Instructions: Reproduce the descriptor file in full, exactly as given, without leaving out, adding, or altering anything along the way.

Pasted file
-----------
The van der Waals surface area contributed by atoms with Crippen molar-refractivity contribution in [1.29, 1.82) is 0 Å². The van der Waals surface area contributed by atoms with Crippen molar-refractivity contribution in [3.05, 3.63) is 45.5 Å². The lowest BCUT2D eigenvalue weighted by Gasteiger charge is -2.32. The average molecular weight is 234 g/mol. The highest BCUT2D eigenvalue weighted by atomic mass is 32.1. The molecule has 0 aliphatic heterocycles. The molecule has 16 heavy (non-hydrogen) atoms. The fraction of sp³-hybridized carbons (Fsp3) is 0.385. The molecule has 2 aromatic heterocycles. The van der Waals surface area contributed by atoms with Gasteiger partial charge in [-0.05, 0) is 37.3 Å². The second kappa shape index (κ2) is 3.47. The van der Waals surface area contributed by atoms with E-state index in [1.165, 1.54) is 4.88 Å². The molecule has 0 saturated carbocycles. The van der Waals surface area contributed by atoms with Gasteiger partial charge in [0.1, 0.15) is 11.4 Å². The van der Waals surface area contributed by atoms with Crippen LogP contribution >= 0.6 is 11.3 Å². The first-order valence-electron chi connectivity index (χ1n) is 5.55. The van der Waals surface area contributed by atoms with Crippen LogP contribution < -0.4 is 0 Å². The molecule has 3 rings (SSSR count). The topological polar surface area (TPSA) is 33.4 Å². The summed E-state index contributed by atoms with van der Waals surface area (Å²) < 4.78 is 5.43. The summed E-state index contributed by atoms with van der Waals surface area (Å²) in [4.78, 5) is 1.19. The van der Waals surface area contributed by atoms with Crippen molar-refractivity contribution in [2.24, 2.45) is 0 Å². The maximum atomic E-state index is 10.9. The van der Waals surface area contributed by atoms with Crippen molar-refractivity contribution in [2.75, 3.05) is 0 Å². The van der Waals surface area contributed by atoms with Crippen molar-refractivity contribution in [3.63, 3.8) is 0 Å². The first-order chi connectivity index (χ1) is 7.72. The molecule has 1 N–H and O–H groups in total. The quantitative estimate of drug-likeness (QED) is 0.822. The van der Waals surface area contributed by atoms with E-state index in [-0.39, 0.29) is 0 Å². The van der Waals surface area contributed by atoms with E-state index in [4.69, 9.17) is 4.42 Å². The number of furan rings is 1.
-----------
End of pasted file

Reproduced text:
The van der Waals surface area contributed by atoms with Crippen molar-refractivity contribution in [1.29, 1.82) is 0 Å². The van der Waals surface area contributed by atoms with Crippen molar-refractivity contribution in [3.05, 3.63) is 45.5 Å². The lowest BCUT2D eigenvalue weighted by Gasteiger charge is -2.32. The average molecular weight is 234 g/mol. The highest BCUT2D eigenvalue weighted by atomic mass is 32.1. The molecule has 0 aliphatic heterocycles. The molecule has 16 heavy (non-hydrogen) atoms. The fraction of sp³-hybridized carbons (Fsp3) is 0.385. The molecule has 2 aromatic heterocycles. The van der Waals surface area contributed by atoms with Gasteiger partial charge in [-0.05, 0) is 37.3 Å². The second kappa shape index (κ2) is 3.47. The van der Waals surface area contributed by atoms with E-state index in [1.165, 1.54) is 4.88 Å². The molecule has 0 saturated carbocycles. The van der Waals surface area contributed by atoms with Gasteiger partial charge in [0.1, 0.15) is 11.4 Å². The van der Waals surface area contributed by atoms with Crippen LogP contribution >= 0.6 is 11.3 Å². The first-order valence-electron chi connectivity index (χ1n) is 5.55. The van der Waals surface area contributed by atoms with Crippen LogP contribution < -0.4 is 0 Å². The molecule has 3 rings (SSSR count). The topological polar surface area (TPSA) is 33.4 Å². The summed E-state index contributed by atoms with van der Waals surface area (Å²) < 4.78 is 5.43. The summed E-state index contributed by atoms with van der Waals surface area (Å²) in [4.78, 5) is 1.19. The van der Waals surface area contributed by atoms with Crippen molar-refractivity contribution in [2.24, 2.45) is 0 Å². The maximum atomic E-state index is 10.9. The van der Waals surface area contributed by atoms with Crippen molar-refractivity contribution in [2.75, 3.05) is 0 Å². The van der Waals surface area contributed by atoms with Crippen molar-refractivity contribution in [3.63, 3.8) is 0 Å². The first-order chi connectivity index (χ1) is 7.72. The molecule has 1 N–H and O–H groups in total. The quantitative estimate of drug-likeness (QED) is 0.822. The van der Waals surface area contributed by atoms with E-state index in [-0.39, 0.29) is 0 Å². The van der Waals surface area contributed by atoms with E-state index in [4.69, 9.17) is 4.42 Å². The number of furan rings is 1.